The holiday season is also a great way to boost your social status. If you give nice gifts, you’re projecting a wealthy and generous image of yourself. If you care about the opinion of others (and many do in our social media-driven age), this illusion of success can make you feel incredibly good about your place in the social hierarchy.

Compensating the Past

If you didn’t have a lot of money growing up, but you do now, you’re way more susceptible to increased holiday spending. After all, you can now afford to splurge on whatever you like. And I get that, but it’s easy to fall down the rabbit hole from there. 

Some parents pass down this behavior to their children. They overspend on Christmas gifts so their children will never feel the sadness of not finding their most desired toy under the tree. The thing is, this breeds even worse habits as we grow up.

Others buy gifts to compensate for the lack of time and love during the year. But buying our way into love has never turned out ok.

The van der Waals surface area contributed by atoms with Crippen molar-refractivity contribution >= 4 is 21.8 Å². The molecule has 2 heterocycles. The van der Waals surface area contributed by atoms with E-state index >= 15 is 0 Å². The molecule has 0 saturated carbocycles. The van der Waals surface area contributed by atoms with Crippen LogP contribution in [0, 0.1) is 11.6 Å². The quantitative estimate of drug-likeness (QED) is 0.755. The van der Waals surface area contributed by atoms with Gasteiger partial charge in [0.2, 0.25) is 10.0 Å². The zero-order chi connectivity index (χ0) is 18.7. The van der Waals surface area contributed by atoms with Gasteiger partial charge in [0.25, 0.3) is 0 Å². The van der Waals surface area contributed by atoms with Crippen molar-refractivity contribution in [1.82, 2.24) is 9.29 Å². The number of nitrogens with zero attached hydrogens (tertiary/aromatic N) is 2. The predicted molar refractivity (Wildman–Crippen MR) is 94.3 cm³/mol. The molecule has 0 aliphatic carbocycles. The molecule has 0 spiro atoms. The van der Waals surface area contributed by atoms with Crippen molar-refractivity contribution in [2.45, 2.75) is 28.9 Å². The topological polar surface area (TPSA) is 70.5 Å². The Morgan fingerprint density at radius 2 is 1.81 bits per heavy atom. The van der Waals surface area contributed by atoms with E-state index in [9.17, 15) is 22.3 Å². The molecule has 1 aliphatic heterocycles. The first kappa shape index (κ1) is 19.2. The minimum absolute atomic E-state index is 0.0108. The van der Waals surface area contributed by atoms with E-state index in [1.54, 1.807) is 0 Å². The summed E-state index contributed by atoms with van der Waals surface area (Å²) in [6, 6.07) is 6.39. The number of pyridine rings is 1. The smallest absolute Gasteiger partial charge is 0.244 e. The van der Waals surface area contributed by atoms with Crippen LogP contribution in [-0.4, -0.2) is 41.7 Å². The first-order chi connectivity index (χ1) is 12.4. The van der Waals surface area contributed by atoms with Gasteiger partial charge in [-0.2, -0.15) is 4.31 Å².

It’s the End of the Year

And the year is always long and filled with challenges and hardships, especially if you’re an adult. In December, we’re likely to feel stressed, suffer burnout, and be more than ready for a much-deserved break from everything.

What do we do after we accomplish something so big as surviving through another year? 

We treat ourselves. 

We’ve worked long hours for the past 11 months. We deserve a little break and a big treat. That’s also why we gain so much weight around the holidays, but that’s a topic for another time.

Clever Marketing

I believe the four reasons above are the main culprits behind our alarming holiday spending rates, but I can’t deny the power of clever marketing.